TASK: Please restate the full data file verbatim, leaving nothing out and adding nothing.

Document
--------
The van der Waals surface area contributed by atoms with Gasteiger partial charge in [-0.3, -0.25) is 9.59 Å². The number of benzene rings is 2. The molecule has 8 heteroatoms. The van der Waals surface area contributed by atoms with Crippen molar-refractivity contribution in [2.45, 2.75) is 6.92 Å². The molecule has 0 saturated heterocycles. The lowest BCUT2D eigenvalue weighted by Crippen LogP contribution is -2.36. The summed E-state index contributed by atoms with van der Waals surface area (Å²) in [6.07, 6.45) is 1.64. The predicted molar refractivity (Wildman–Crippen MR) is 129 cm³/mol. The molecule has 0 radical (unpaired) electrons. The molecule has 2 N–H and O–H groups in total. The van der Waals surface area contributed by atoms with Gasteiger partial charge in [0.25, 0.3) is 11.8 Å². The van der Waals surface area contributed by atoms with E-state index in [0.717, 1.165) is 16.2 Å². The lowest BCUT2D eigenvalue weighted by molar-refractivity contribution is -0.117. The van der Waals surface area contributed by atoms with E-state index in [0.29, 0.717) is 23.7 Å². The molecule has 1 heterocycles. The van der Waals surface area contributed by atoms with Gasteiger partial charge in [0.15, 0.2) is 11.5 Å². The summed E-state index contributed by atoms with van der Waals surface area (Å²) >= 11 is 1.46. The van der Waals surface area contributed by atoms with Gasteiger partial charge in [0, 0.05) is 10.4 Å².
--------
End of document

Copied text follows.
The van der Waals surface area contributed by atoms with Gasteiger partial charge in [-0.3, -0.25) is 9.59 Å². The number of benzene rings is 2. The molecule has 8 heteroatoms. The van der Waals surface area contributed by atoms with Crippen molar-refractivity contribution in [2.45, 2.75) is 6.92 Å². The molecule has 0 saturated heterocycles. The lowest BCUT2D eigenvalue weighted by Crippen LogP contribution is -2.36. The summed E-state index contributed by atoms with van der Waals surface area (Å²) in [6.07, 6.45) is 1.64. The predicted molar refractivity (Wildman–Crippen MR) is 129 cm³/mol. The molecule has 0 radical (unpaired) electrons. The molecule has 2 N–H and O–H groups in total. The van der Waals surface area contributed by atoms with Gasteiger partial charge in [0.25, 0.3) is 11.8 Å². The van der Waals surface area contributed by atoms with E-state index in [0.717, 1.165) is 16.2 Å². The lowest BCUT2D eigenvalue weighted by molar-refractivity contribution is -0.117. The van der Waals surface area contributed by atoms with E-state index in [0.29, 0.717) is 23.7 Å². The molecule has 1 heterocycles. The van der Waals surface area contributed by atoms with Gasteiger partial charge in [0.15, 0.2) is 11.5 Å². The summed E-state index contributed by atoms with van der Waals surface area (Å²) >= 11 is 1.46. The van der Waals surface area contributed by atoms with Gasteiger partial charge in [0, 0.05) is 10.4 Å².